"L"-shape – You're two algorithms away from the target. Make sure the yellow edges are located on the left and back positions as illustrated. (There's a shortcut which jumps from the "L"-shape to the cross in one step, reducing the solution time: F U R U' R' F').

Line – Perform the algorithm once, holding the line horizontally and you're done.

Cross – The cross is complete, you can go to the next level!

4. Swap last layer edges

We have the cross on the top but the sides of the yellow edges don't match the side colors yet. We need to put them in their final destinations.

To sort this out we use an algorithm which swaps the Front-Up and the Left-Up adjacent edges marked with the arrow.

In some cases two opposite pieces have to be swapped which needs to be done in two steps.

Perform the algorithm once, then rotate the cube to make sure you are changing the right pieces in the second round:

At the end of this step you should have an almost finished cube, where only the yellow corners are left to solve:

5. Position last layer corners

We are very close to finish solving our Rubik's Cube.

At this point only the yellow corners remained unsolved which we are going to sort out in two steps.

First we have to relocate them and we'll orient them in the next and final step.

We use a trick to cycle the marked corners on the image, while the Front-Right-Up corner, marked with "OK" stays in place.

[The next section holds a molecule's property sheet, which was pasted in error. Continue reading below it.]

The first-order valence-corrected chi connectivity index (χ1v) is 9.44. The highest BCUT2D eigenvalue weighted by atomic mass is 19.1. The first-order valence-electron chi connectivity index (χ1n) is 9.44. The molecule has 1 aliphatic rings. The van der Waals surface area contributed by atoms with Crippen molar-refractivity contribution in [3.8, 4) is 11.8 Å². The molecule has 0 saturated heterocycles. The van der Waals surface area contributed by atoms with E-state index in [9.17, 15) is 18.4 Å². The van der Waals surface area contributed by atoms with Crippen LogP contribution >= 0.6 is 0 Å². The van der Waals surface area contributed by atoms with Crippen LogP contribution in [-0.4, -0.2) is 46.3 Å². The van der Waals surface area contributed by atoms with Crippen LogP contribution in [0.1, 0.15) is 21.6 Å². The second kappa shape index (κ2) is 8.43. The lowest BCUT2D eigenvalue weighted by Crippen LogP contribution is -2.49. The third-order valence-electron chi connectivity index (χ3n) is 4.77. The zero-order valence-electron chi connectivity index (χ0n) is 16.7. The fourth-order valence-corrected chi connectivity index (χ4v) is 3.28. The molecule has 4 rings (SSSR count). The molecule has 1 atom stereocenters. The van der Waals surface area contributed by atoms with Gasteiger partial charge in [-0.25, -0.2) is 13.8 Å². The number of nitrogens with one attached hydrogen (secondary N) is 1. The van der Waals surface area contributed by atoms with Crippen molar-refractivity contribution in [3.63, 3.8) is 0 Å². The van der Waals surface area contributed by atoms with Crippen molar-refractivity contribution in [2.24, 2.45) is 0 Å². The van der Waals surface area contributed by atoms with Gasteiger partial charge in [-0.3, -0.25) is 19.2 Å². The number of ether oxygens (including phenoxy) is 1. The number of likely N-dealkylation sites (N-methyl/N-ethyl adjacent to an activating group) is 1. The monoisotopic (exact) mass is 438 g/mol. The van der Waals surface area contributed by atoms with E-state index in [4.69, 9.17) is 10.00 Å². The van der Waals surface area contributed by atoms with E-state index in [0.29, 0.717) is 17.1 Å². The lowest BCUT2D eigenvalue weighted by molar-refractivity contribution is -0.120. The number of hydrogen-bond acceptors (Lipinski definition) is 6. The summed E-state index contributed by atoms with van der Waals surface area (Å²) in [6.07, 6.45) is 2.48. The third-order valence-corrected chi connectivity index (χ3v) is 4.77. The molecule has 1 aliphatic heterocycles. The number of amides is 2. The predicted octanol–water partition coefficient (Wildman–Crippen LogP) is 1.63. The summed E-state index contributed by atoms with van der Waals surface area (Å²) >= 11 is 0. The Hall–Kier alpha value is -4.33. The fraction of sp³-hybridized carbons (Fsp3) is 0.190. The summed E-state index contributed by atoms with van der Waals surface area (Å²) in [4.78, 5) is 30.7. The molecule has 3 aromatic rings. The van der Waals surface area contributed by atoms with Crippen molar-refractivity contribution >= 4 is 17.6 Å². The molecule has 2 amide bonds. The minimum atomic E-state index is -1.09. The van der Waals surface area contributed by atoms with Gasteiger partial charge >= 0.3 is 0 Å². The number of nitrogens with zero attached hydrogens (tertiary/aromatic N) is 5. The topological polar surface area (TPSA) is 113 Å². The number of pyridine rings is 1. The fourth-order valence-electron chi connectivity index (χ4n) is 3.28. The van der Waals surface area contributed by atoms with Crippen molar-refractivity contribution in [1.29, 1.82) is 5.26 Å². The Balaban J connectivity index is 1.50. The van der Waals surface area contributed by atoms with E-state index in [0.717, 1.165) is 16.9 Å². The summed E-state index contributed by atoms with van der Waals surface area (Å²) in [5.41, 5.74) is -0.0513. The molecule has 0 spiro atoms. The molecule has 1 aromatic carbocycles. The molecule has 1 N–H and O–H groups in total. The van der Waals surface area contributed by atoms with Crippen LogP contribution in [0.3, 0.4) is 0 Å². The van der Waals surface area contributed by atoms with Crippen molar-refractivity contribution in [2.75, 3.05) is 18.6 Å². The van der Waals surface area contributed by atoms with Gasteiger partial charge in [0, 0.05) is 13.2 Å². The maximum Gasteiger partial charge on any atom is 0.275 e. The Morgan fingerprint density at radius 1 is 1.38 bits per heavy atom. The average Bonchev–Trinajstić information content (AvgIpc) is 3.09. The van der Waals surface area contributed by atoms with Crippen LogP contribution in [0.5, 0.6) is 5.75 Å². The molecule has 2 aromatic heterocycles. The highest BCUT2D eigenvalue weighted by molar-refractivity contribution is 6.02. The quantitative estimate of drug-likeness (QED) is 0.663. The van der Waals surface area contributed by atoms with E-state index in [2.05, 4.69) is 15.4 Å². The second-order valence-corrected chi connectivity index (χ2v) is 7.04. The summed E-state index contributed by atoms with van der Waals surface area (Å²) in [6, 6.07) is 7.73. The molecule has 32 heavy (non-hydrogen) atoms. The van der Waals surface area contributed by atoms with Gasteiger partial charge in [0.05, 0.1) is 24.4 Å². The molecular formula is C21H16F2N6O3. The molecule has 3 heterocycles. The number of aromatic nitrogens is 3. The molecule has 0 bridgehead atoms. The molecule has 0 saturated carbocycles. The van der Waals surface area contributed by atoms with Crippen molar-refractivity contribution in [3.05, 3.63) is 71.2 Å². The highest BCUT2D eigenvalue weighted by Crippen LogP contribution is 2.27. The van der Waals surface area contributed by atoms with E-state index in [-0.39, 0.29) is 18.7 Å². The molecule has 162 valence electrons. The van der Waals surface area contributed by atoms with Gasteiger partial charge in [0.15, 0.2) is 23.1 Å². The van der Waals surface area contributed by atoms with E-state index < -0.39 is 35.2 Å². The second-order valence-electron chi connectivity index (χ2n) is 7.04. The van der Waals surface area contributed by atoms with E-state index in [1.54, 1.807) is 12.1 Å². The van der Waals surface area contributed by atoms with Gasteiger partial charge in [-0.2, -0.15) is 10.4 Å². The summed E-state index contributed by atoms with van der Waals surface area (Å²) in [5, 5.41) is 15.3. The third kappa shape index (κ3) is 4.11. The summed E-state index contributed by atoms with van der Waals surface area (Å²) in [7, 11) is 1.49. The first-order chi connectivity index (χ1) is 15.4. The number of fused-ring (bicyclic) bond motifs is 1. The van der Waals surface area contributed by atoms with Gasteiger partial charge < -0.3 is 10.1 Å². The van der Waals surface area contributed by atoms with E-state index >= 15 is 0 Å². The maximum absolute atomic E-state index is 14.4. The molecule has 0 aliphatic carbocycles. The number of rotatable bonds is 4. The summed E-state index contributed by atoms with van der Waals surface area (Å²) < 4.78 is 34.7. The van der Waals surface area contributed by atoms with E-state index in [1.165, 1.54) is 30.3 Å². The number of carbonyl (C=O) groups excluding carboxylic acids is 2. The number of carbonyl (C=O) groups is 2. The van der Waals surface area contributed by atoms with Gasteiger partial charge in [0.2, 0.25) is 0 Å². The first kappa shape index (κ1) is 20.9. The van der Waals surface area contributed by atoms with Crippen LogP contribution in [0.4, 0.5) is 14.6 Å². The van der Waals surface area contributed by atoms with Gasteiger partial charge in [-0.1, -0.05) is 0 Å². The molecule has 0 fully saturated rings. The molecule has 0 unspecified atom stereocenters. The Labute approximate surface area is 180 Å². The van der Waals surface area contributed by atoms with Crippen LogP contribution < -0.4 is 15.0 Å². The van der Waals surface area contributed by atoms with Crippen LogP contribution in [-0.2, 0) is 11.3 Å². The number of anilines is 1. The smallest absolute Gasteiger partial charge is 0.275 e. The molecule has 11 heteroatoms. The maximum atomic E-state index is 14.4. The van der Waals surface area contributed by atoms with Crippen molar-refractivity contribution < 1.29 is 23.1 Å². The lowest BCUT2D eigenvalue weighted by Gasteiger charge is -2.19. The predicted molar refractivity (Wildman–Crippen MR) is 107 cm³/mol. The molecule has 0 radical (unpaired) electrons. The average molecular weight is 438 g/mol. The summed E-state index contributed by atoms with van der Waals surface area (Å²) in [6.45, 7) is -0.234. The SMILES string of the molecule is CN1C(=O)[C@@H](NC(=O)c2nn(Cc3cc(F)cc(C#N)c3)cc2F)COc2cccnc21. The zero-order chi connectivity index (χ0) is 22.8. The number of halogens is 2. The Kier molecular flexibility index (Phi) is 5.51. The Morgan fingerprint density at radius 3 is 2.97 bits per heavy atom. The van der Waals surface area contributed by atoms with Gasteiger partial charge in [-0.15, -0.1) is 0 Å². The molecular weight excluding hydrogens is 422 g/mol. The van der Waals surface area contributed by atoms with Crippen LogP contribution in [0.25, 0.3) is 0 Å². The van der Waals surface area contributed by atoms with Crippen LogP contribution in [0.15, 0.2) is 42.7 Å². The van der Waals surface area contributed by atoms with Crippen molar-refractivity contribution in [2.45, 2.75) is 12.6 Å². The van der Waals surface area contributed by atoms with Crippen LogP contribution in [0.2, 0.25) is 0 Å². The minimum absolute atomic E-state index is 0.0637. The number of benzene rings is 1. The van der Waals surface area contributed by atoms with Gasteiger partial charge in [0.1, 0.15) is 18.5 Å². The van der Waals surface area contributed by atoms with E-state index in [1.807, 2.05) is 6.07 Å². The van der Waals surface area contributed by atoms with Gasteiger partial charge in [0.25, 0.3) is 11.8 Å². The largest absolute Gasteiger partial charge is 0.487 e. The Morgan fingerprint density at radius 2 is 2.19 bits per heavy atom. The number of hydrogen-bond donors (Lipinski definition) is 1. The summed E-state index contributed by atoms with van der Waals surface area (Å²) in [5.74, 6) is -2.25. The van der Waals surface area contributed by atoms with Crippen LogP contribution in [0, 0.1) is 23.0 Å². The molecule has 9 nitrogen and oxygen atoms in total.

When you reach this point in the solution look for a corner piece which is in the right place. If you found one then reorient the cube in your hands so this specific piece is on the OK position and perform the formula. In some cases you have to execute it twice.

If there's no yellow corner on the right spot then do the algorithm to reorganize the corners and then look around again because there must be a good one this time.

An interesting fact is that in this step the number of pieces in the right spot can only be 0, 1 or 4.

6. Orient last layer corners

In the last step every piece is where it's supposed to be, but the yellow corners are oriented wrong.

To complete our cube we will use the same algorithm we used to solve the first layer corners but with a little trick:

Start by holding the cube in your hand having a misaligned yellow corner in the highlighted Front-Right-Up spot (see image).

Repeat the R' D' R D algorithm until this piece comes to the correct position with the yellow sticker upwards.

Turning only the Up face, move another wrong yellow corner to the highlighted spot and repeat the R' D' R D algorithm until that yellow piece is oriented correctly.

Move other misaligned yellow corners to the marked spot one by one and do the formula until all corners are solved.

The puzzle might seem to be scrambled between the moves but don't worry because everything will come together when all yellow corners are oriented properly.

Watch the video or the animation below that demonstrates examples of how to use this move.

That is the Rubik 3x3 solution. I hope you will persevere and succeed!!

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Written by Quanh